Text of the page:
Little India: Overseas Indian, NRI, Asian Indian, Indian American

Navigating Nostalgic Lanes

Writer Gaurav Sharma

Transition from writing textbooks to fiction was a comfortable move for Gaurav Sharma. “I was relieved that I wouldn’t have to do extensive research for writing fiction as I used to do while writing textbooks,” the 25-year-old Vancouver-based writer admits to Little India, while talking about his book, Gone Are the Days. The book is a semi-autobiographical account of the protagonist, who is raised in Sitamarhi, Bihar, and looks to move to Canada for higher studies.

The story is narrated through a flashback, with the protagonist recalling his growing-up years to an IELTS examiner.

After writing three textbooks for journalism and mass communication, Sharma realized a disheartening fact after spending hours in libraries and on the internet, regularly consulting professors and teachers for respective subjects — most students rely on the teacher’s notes and don’t read textbooks. “Their sole motive was to score marks in exams and not gain anything from the book itself. That’s when I decided to make a switch from writing textbooks to fiction,” he says.

As this was his first foray into fiction, he decided to be his own lab rat as he had little idea about what it would take to pen such work – from idea formation to putting it down in words, to the right consistency needed to maintain the storyline. “I wrote about my life until I was 22,” he says. “The book is all about the people whom I came across in my young adulthood phase — friends, peers, relatives. Almost everyone has gone now. I am not in touch with them anymore. That is why the book has this title.”

Sharma’s semi-autobiographical book was a result of 10 months of labor. Fiction, Sharma soon realized, has its own sets of challenges. “It’s not easy to write fiction as it demands greater creativity and cohesiveness,” he says. Semi-autobiographical fiction, on the other hand, “had to amplify real-life events to make them interesting for readers.”

Born in a typical Punjabi family, Sharma grew up in the small town of Sitamarhi in Bihar. His family moved to Delhi when he was in Class 9. “I spent my childhood with my grandparents,” he reminisces.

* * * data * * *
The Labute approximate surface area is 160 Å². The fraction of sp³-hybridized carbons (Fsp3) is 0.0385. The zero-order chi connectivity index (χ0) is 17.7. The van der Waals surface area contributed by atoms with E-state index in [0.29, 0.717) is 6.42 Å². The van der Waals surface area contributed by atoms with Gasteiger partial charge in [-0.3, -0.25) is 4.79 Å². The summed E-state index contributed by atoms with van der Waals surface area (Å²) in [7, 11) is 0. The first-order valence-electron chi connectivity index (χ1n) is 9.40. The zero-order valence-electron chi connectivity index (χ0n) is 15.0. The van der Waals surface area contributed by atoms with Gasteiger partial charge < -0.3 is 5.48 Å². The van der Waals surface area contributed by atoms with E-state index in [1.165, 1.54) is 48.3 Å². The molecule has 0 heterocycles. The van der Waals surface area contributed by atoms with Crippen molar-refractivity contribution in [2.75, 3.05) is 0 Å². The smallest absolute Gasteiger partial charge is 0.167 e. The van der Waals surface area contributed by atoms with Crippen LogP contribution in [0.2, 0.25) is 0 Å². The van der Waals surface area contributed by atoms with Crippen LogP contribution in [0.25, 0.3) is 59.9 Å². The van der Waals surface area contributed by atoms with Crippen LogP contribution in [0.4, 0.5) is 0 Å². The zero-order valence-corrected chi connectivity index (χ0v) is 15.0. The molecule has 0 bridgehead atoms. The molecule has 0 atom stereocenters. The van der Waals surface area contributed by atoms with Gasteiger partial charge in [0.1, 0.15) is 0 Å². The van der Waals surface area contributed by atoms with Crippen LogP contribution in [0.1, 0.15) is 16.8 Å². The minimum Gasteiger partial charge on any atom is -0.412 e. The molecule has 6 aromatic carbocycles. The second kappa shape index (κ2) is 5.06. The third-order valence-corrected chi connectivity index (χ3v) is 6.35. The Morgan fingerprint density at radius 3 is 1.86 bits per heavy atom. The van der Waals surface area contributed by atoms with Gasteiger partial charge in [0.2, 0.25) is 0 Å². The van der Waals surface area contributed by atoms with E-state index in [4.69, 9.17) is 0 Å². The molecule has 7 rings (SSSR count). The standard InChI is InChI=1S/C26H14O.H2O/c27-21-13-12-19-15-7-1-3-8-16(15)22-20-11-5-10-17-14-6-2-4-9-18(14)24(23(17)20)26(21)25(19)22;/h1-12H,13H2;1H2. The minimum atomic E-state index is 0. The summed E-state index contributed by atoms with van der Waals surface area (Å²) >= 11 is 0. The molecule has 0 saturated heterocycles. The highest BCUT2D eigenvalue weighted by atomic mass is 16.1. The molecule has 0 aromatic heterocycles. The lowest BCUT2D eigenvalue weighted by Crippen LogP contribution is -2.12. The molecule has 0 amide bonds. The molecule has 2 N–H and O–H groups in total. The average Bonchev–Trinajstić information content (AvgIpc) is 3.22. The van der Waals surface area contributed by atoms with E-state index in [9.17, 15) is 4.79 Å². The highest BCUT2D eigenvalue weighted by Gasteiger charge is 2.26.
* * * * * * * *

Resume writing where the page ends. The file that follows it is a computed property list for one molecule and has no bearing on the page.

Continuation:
Sharma believes the Indian middle class youth will be able to relate a lot to his book as it takes chunks from his life and presents it in a sociable, colloquial format. The takeaway from his book is that to “not lose hope and keep progressing despite having a mismatched life is the key.”

Life, he says, is both an antagonist and teacher for the protagonist of his novel, which traces the solitary boy’s journey from Bihar to Delhi and finally to make Canada his home.

After completing his education as a science student in the Indian capital city, Sharma gained a bachelor’s degree in journalism and mass communications from Guru Gobind Singh Indraprastha University, New Delhi.

It was in his last semester of his studies that he considered moving abroad. “A friend asked me to research for her about studying abroad. Little did I know that researching for her will make up my mind to go overseas and explore other options,” he says.

Sharma came to Canada in 2015 for a post-degree diploma in Business Administration. “I am now planning to further my education in the field of journalism here,” he adds.

His foray into fiction writing got deeper as he completed his second novel called God of the Sullied. “It is commercial historical fiction highlighting the influence of Kaliyuga in 18th century Pataliputra and its inhabitants. As of now, I am looking for a right publisher for my manuscript,” he says, adding that he plans to do a short story compilation before taking up another fiction writing project.

Writing, he says, is a need for him, and is the best way for him to channelize thoughts, emotions, feelings and ideas into creating something.

While talking about his move to Canada, he says the country has become a second home. “I don’t feel like I am on some foreign land,” he says. Though Vancouver is the best place he has been in, he misses India out of longing for his family, and the food.

“Perhaps the only thing that motivates me to come back to Delhi is the food. Vancouver has many Indian restaurants, but something is missing in their taste,” he elaborates, while drawing a parallel between life in both the countries. “Although I am happy to be breathing the air here, than that of Delhi!”